William Style (1599/1600 or 1603-79) was the son of William Style of Langley, Kent and his second wife Mary, daughter of Sir Robert Clarke, Baron of the Exchequer. He matriculated from Queen's College, Oxford in 1618, aged 15, and became a student at the Inner Temple in London that same year, completing his legal training as a barrister in 1628.
During his legal career, Style published some minor works on law and, in 1640, a translation from the Latin of a devotional handbook by the Nuremberg humanist and theologian Johann Michael Dilherr, entitled Contemplations, Sighes and Groanes of a Christian, the original of which had first been published in Jena in 1634.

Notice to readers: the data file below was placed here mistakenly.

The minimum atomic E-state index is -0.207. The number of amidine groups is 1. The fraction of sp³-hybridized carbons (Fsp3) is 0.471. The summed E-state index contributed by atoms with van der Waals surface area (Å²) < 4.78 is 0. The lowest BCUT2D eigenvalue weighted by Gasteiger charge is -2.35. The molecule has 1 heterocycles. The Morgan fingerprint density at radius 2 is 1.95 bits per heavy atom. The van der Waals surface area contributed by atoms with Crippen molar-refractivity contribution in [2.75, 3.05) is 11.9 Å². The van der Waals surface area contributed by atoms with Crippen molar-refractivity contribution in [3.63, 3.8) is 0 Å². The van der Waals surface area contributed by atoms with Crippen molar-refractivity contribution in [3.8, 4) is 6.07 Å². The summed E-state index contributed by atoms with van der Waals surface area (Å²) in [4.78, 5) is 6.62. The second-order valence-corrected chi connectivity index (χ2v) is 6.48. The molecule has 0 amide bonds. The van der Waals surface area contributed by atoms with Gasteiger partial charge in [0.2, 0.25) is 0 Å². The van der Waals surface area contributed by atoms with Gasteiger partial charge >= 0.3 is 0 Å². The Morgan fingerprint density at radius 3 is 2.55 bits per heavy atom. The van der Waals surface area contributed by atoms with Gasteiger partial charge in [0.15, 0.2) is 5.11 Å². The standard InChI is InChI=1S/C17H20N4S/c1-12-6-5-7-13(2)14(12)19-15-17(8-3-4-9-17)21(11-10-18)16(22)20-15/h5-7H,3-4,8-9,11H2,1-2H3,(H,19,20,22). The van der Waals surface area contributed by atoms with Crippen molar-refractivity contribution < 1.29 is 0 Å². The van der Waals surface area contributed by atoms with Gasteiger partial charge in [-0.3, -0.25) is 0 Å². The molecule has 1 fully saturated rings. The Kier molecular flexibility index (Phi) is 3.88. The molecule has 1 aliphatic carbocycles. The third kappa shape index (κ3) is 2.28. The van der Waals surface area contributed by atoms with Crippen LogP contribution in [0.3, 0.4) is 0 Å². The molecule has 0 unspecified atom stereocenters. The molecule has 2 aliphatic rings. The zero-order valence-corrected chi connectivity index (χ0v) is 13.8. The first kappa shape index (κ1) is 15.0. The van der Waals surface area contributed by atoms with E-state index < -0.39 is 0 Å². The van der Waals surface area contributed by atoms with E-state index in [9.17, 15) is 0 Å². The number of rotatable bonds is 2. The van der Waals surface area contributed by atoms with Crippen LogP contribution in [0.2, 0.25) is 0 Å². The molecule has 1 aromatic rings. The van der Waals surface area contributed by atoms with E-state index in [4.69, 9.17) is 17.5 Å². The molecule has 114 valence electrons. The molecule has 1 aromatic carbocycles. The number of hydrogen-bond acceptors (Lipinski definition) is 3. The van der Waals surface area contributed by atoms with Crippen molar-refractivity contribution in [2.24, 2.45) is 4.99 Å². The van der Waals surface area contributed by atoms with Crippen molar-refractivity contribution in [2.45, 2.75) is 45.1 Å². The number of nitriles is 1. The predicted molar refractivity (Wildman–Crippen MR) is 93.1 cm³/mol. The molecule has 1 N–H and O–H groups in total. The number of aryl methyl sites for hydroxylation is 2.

Many features in this portrait closely echo Dilherr's text. It may have even been painted while Style was working on his translation - his preface is dated 'From my chamber in the Inner Temple August 20 1639', and the date '1636' over the archway in the painting could commemorate the year of Style's entrance into a new understanding of religious life at that time. It was this which led him to embark upon the translation. His text is an exhortation in very elaborate language to abandon worldly vanities for a more Christian life. In it he uses the garden as an analogue for the church…